How's the game changed that much?
I have had the opportunity to run many clinics and camps over the past 21 years. This spring Doug West and I are running a weekly clinic to help youngsters learn the basics of practicing to become better players. We have built the format based on our years growing up in Altoona Pennsylvania and having coaches stress jump ropes, ball handling and shooting. In executing our format, Doug and I are amazed at how difficult rope jumping is for these youngsters. The conditioning and agility necessary to jump rope can be applied to the jumping and coordination required on a basketball court. Why has jump roping gone away. Right now Doug and I use jump roping as a warm up to our skill preparation stations. Something so simple as to take a rope and tape the ends and jump. Double leg, single leg, alternating legs, double jumps and crossing. I have noticed that double leg jumping is very difficult for the majority of the players. Trying to transition from one exercise to another is very rare among our participants as well. The lack of immediate gratification from jumping rope warrants our constant reminder that times are a changing.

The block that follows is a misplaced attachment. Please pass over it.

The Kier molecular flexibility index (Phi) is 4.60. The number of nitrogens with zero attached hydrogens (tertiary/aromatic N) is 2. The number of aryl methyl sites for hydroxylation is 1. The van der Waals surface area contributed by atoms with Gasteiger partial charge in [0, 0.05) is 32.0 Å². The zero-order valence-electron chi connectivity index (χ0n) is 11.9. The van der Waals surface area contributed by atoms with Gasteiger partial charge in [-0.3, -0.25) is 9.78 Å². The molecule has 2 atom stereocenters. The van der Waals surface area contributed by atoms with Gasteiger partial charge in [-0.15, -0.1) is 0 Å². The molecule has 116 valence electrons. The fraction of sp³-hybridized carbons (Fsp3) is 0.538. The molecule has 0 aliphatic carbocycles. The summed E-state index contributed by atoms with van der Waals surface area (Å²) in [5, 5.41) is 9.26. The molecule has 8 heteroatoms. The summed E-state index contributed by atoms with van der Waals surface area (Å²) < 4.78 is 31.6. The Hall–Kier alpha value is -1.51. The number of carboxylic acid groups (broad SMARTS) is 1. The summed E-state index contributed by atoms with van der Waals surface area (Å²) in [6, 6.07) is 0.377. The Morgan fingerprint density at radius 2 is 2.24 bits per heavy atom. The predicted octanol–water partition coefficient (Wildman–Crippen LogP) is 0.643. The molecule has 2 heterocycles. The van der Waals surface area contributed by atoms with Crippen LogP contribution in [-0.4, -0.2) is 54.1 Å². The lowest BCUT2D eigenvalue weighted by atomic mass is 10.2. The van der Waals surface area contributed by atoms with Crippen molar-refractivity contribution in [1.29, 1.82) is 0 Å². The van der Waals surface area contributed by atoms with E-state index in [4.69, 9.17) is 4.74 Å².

This lack of the basics is seen all over the program as we continue to teach ball handling and shooting. Many of the participants need to improve the basics with speed, cross over and change of speed ball handling at its' simplest form requiring much repetition. Shooting hand and foot placement requiring our constant reminder and teaching. Of course these kids like playing games but lack the fundamentals of proper practice and the basics. I hear it a lot about how things have changed but basketball. Yes maybe you are required to dribble faster, and the game is more physical on both ends but I refuse to see the changes in this great game.
The requirements are simple. Learn to dribble the ball with both hands changing speeds, changing direction and running with the ball with speed dribbling. How about shooting. Good base, focus on the front of the rim, elbow in and an extended follow through with back spin. When and how to pass to your teammate. The use of screening and hand offs to get open. Defensive mindset with quick feet and be selfless with help defensive position. Guarding the basket.
I get excited thinking about all I want to teach but need to realize that the simple truth is in the basics. If I take what we learned from some great teachers in Altoona Pennsylvania Coach Swogger and Coach Taneyhill there was nothing fancy about what they taught. Being basic and repetition helped. What else helped was the fire within to get better each and every day.
Here's hoping Doug and I can keep it simple and lite a spark along the way.